Our offerings are subject to United States export controls and, when exported from the United States, or re-exported to another country, must be authorized under applicable United States export regulations. Changes in our offerings or changes in export regulations may create delays in the introduction of our offerings in international markets, prevent our customers with international operations from deploying our offerings throughout their global systems or, in some cases, prevent the export of our offerings to certain countries or customers altogether. Any change in export regulations or related legislation, shift in approach to the enforcement or scope of existing regulations, or change in the countries, persons or technologies targeted by these regulations could result in decreased use of our offerings by, or in our decreased ability to export or sell our offerings to, existing or potential customers with international operations.
There is active enforcement and ongoing focus by the SEC and other governmental authorities on the United States Foreign Corrupt Practices Act ("FCPA"), the U.K. Bribery Act of 2010 (the "Bribery Act") and similar anti-bribery, anti-corruption laws in other countries. Given the breadth and scope of our international operations, we may not be able to detect improper or unlawful conduct by our international partners and employees, despite our high ethics, governance and compliance standards, which could put the Company at risk regarding possible violations of such laws, including the FCPA or the Bribery Act, and could result in various civil or criminal fines, penalties or administrative sanctions, and related costs, which could negatively impact the Company's results of operations or financial condition.
Privacy concerns and laws such as the European Union’s General Data Protection Regulation, evolving regulation of cloud computing, cross-border data transfer restrictions and other domestic or foreign regulations may limit the use and adoption of our solutions and services and adversely affect our business.
Regulation related to the provision of services over the Internet is evolving, as federal, state and foreign governments continue to adopt new, or modify existing, laws and regulations addressing data privacy and the collection, processing, storage, transfer and use of data. In some cases, new data privacy laws and regulations, such as the European Union’s General Data Protection Regulation that took effect in May 2018 and an amended Act on the Protection of Personal Information in Japan, and the California Consumer Privacy Act, which took effect in January 2020, impose new obligations directly on the Company as both a data controller and a data processor, as well as on many of our customers. These new laws may require us to make changes to our solutions and services to enable Teradata and/or our customers to comply with the new legal requirements and may also increase our potential liability exposure through higher potential penalties for non-compliance. Further, laws such as the European Union’s proposed e-Privacy Regulation are increasingly aimed at the use of personal information for marketing purposes, and the tracking of individuals’ online activities. These new or proposed laws and regulations are subject to differing interpretations and may be inconsistent among jurisdictions. These and other requirements could reduce demand for our solutions and services, require us to take on more onerous obligations in our contracts, restrict our ability to store, transfer and process data or, in some cases, impact our ability to offer our solutions and services in certain locations or our customers' ability to deploy our solutions globally. For example, ongoing legal challenges in Europe allowing companies to transfer personal data from the European Economic Area to the United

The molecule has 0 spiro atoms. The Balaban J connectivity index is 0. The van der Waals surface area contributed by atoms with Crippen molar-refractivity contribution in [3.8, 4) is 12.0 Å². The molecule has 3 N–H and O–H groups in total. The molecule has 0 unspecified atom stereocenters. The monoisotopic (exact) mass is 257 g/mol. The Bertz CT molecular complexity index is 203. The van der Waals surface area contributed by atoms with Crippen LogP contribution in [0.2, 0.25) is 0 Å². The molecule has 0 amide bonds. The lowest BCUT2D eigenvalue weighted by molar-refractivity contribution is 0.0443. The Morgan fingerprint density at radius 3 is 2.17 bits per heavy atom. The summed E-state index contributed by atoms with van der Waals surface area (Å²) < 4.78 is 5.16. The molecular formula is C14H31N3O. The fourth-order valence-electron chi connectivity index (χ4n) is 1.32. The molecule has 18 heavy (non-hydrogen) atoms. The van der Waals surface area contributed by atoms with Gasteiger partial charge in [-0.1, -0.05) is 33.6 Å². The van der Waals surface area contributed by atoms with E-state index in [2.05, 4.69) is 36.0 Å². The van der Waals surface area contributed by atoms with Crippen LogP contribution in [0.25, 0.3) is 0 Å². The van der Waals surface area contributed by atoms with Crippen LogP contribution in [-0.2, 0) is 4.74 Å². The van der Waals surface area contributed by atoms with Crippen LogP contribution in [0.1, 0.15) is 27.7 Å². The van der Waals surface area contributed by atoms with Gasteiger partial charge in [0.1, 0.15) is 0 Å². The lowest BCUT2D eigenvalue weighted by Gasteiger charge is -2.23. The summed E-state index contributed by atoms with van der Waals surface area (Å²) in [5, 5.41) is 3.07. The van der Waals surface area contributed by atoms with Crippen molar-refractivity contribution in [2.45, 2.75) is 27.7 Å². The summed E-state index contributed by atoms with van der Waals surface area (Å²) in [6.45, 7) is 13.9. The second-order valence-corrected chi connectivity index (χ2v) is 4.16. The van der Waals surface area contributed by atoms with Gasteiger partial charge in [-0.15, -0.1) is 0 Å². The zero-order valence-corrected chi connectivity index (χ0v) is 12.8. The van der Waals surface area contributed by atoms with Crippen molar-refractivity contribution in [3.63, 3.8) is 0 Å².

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States could result in further limitations on the ability to transfer data across borders, particularly if governments are unable or unwilling to reach new or maintain existing agreements that support cross-border data transfers, such as the EU-U.S. and Swiss-U.S. Privacy Shield framework. Additionally, certain countries have passed or are considering passing laws requiring local data residency. The costs of compliance with, and other burdens imposed by, privacy laws, regulations and standards may limit the use and adoption of our solutions and services, reduce overall demand for our solutions and services, make it more difficult to meet expectations from or commitments to customers, lead to significant fines, penalties or liabilities for noncompliance, or slow the pace at which we close sales transactions, any of which could harm our business.
In addition to government activity, privacy advocacy and other industry groups have established or may establish new self-regulatory standards that may place additional burdens on our ability to provide our solutions and services globally. Our customers expect us to meet voluntary certification and other standards established by third parties, such as related International Organization for Standardization ("ISO") standards. If we are unable to maintain these certifications or meet these standards, it could adversely affect our ability to provide our solutions to certain customers and could harm our business.